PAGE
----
“There are new leadership skills that will be needed around inspiration, resiliency and also transformation,” says Libby Hacker, EY Americas People Advisory Services Finance Leader, Ernst & Young LLP. “Transformation needs to be a competency, a capability that people have because transformation is happening all the time.”

Transformation needs to be a competency, a capability that people have because transformation is happening all the time.

Uneven distribution in skillsets across functions

The Ernst & Young LLP research reveals differences across functions, pointing to organizational inefficiencies in sharing talent. The technology function finds it hardest to secure soft skills, with 64% in this function saying these are difficult to source, compared with 44% from the more traditionally people-centric marketing discipline. Correspondingly, marketing’s greatest talent challenge is in finding data science skills.

As roles in technology and marketing evolve and intertwine, a broader range of skills is required from employees in both functions, which may make recruitment even more challenging. Where the technology function needs more employees with soft skills, such as good communication and critical thinking, marketing is increasingly becoming a data-led profession and the chief marketing officer (CMO), a data leader.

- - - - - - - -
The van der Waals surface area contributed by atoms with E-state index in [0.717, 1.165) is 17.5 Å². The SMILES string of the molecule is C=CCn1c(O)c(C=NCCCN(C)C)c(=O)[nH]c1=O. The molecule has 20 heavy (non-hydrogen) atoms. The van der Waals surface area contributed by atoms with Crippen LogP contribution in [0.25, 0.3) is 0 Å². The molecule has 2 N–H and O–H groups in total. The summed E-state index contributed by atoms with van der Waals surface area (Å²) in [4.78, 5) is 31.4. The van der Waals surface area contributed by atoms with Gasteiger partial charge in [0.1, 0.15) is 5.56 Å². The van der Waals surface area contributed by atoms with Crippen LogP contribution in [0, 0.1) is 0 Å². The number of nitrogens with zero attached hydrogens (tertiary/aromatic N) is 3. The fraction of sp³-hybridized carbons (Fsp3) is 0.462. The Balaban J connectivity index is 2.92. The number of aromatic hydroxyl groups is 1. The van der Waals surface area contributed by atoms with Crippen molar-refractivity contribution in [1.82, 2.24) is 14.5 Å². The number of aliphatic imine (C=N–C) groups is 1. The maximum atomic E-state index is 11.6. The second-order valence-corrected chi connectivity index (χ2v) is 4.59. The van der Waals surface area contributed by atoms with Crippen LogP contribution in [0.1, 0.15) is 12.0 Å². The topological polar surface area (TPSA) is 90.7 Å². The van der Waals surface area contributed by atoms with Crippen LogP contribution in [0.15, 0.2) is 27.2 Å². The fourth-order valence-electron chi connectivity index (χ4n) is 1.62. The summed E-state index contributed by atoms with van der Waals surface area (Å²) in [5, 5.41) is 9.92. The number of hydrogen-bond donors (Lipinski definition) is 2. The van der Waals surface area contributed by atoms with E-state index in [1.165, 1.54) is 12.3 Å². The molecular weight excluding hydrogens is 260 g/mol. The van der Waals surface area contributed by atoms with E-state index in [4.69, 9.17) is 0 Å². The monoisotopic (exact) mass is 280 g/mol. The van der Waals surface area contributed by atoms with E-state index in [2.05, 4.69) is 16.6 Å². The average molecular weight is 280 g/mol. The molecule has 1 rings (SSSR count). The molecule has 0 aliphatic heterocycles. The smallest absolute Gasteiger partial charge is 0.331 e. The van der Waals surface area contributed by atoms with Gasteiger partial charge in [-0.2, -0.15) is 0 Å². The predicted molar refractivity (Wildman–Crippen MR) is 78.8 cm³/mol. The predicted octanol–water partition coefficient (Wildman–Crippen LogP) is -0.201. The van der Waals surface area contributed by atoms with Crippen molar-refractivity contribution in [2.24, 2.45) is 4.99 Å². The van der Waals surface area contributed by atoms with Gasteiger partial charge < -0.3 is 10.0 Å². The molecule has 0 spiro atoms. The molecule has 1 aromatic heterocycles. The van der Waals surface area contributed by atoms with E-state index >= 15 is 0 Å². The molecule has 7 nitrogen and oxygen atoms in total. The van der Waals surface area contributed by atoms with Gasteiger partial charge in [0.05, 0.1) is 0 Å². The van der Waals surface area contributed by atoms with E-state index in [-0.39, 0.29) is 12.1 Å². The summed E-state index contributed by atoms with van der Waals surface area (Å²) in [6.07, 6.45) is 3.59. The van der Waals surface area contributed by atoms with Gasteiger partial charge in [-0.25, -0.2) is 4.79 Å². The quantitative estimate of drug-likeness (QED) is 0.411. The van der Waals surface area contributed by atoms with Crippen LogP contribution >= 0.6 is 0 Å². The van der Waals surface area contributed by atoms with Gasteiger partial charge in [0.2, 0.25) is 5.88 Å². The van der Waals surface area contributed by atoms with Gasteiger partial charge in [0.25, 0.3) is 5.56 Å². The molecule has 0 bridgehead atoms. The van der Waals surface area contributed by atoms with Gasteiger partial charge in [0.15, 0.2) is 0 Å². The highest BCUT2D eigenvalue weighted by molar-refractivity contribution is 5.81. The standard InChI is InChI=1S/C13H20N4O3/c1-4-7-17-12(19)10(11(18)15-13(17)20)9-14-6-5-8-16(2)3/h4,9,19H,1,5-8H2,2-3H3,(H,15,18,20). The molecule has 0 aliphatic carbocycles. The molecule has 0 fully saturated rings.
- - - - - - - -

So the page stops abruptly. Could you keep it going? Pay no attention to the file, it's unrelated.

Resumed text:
Nuno Leal, Senior Manager, Technology, Media and Telecommunications, Ernst & Young LLP, explains why hiring directly from tech companies for marketing roles can be problematic. “You don't need to pay more than tech companies do, but you need to be competitive enough and bring that talent from companies that are completely ahead of the game in terms of advertisement and media and marketing,” Leal says.

When looking to hire people with data science and technology skills, companies need to work to ensure that their marketing and technology functions appear forward-thinking and ahead of their competitors.

This may involve the C-suite developing their own skills and capabilities to help ensure they have the knowledge to recruit the right people. Digital skills need to move from just being CTO-focused and run deeper throughout the entire C-suite.

Digital skills need to move from just being CTO-focused and run deeper throughout the entire C-suite.